Republicans should be looking at anywhere from 30-35 seats in the US House while picking up two seats in the US Senate — 52-48.

That’s not 1994 big. But it will be big enough. If you don’t believe me, believe the famous-for-being-right-once prognosticators at 538:

The real numbers will be among minority communities — particularly black and Hispanic families — who will need few reminders as to why progressive Democratic policies are failing their families. Forget CRT and transgenderism for just a moment; the “defund the police” movement has had its impact, and it isn’t good.

The more interesting question is whether or not the red wave will be big enough to clear out VA-10 and VA-07 respectively. If it does, Republicans could be looking at another historic midterm.

The answer to this question might be the difference between 2021 and 2022. If in your gut you are seeing the same energy and momentum? Things might be pretty darned good. If it is the same? That might be enough. If less, it goes to show you how the vapor barrier between blue state and red state Virginia can be pretty rigid in today’s modern political environment.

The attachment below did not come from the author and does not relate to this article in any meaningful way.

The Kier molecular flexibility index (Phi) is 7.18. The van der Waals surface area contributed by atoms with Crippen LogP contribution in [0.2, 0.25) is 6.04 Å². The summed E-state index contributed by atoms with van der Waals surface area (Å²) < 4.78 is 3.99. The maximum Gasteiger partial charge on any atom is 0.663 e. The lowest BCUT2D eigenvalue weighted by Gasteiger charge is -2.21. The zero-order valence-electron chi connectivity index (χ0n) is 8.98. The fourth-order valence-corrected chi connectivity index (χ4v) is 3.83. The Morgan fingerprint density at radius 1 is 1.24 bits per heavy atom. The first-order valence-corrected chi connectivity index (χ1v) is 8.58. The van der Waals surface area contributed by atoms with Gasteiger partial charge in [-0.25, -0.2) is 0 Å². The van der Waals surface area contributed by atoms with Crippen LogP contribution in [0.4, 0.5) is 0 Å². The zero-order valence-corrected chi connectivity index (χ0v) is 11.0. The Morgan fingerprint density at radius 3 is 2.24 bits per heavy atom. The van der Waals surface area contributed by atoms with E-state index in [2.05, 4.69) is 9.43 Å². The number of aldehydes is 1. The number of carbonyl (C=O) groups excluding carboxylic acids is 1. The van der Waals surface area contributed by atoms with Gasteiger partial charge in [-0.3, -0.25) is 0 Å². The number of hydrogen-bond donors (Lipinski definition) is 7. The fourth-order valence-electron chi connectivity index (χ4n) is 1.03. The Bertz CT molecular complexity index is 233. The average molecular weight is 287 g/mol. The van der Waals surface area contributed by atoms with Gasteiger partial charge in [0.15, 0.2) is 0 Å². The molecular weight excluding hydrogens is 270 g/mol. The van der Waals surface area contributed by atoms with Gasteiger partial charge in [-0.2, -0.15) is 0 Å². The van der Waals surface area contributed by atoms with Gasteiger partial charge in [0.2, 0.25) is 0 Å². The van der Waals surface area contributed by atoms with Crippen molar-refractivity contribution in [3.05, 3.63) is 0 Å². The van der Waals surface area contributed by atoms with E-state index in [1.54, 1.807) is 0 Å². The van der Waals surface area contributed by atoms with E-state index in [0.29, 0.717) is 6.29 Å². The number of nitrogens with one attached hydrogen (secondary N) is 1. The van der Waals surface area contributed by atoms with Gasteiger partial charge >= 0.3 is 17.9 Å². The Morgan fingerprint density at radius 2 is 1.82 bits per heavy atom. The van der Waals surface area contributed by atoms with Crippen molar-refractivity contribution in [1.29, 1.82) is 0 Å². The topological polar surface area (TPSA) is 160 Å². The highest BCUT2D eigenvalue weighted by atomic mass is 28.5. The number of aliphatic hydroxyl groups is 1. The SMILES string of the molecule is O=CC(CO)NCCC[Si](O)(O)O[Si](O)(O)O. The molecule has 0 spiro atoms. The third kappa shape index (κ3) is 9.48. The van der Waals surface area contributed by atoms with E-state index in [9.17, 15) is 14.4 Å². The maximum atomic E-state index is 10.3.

At present, there doesn’t seem much energy from Virginia Republicans to change the trajectory of their campaigns, which in a close environment is a very good sign.

Yet let’s see if the previous formula still holds:

Last poll + seat environment + WH favorability change + Generic ballot = election result.

Last poll Wexton+2 + Youngkin -1.6 (2021) + Biden -3 (delta between this year and last) + R+5.8 = Cao down by 0.8%

Last poll Spanberger-6 +Youngkin +4.9 + Biden -3 + R+5.8 = Vega up by 1.7%

Last poll Kiggans TIED + Youngkin +11 + Biden -3 + R+5.8 = Kiggans by 13.8%

Now obviously, I am sure there are some very smart people who are going to point at any potential 13-point win by Kiggans and say that’s crazy talk.

. . . and yet Youngkin carried the district by 11 points.

Back of the envelope math from a guy who called 2016 for Trump early, I suppose. And yes, it really does swing on Biden’s (un)popularity vs. the generic ballot, but things are looking very good from here.

Shaun Kenney is the editor of The Republican Standard, former chairman of the Board of Supervisors for Fluvanna County, and a former executive director of the Republican Party of Virginia.